In the past few months I’ve been to three conferences at which participates couldn’t agree on a definition of DeFi.
Here’s an example, from a DeFi conference 😳
This sort of ambiguity won’t do, at least not in our context.
Here at Graychain we talk about DeFi all the time. We analyze DeFi data, we build DeFi tools, and we publish reports that cover DeFi. Needless to say, we have a very clear understanding of what we mean by DeFi!
DeFi includes any financial service that is not designed to require a central authority.
That definition gives us a lot of latitude, but easily excludes any traditional financial that happens to process digital assets. In other words, we adhere to the “small tent” definition of DeFi, while acknowledging that true De(centralization) is aspirational.
If DeFi is a spectrum, how do we decide when something is NOT DeFi?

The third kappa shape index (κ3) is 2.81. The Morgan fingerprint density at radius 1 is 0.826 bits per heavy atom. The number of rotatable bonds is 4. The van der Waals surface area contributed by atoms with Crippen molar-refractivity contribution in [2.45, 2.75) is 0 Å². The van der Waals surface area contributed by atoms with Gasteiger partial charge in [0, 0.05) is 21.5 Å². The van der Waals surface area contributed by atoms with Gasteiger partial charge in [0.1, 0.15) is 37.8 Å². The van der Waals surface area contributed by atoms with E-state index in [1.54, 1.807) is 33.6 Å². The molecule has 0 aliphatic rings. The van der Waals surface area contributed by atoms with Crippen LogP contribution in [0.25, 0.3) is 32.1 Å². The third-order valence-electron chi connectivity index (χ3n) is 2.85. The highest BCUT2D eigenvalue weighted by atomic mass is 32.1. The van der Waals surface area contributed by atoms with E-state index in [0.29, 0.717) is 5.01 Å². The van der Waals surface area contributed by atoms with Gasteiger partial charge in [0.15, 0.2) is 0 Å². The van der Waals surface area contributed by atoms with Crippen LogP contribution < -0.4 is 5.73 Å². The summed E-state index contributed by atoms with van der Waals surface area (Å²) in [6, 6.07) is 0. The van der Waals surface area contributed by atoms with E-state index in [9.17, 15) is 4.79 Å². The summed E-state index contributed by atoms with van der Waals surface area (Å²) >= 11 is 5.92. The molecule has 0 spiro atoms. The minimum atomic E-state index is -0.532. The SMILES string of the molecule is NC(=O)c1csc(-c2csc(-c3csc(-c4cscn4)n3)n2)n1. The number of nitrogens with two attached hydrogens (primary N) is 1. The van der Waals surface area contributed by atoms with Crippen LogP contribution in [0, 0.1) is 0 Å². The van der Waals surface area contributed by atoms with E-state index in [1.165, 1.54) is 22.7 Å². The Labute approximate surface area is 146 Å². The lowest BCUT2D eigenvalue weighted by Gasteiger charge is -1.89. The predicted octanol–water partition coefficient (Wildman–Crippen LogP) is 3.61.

- If a service is regulated, it’s not DeFi.
- If a service is not managed by a smart contract, it’s not DeFi.
Simple. Now let’s look at some examples.
If Compound DeFi?
Yes. It’s globally accessible, doesn’t KYC, and can’t be shut down by any state regulator. The Compound service is encoded in smart contracts.
Is BlockFi Interest Account (BIA) DeFi?
No. BlockFi is regulated.
Is Binance DEX DeFi?
Yes. Although Binance itself is regulated, its DEX isn’t
We are clearly focused on credit, which means that we work with projects / companies in the lending space. The biggest DeFi lenders are:
- dY/dX, and
None of them are completely De(centralized), but they aspire to be, which is all we can expect at this point in history.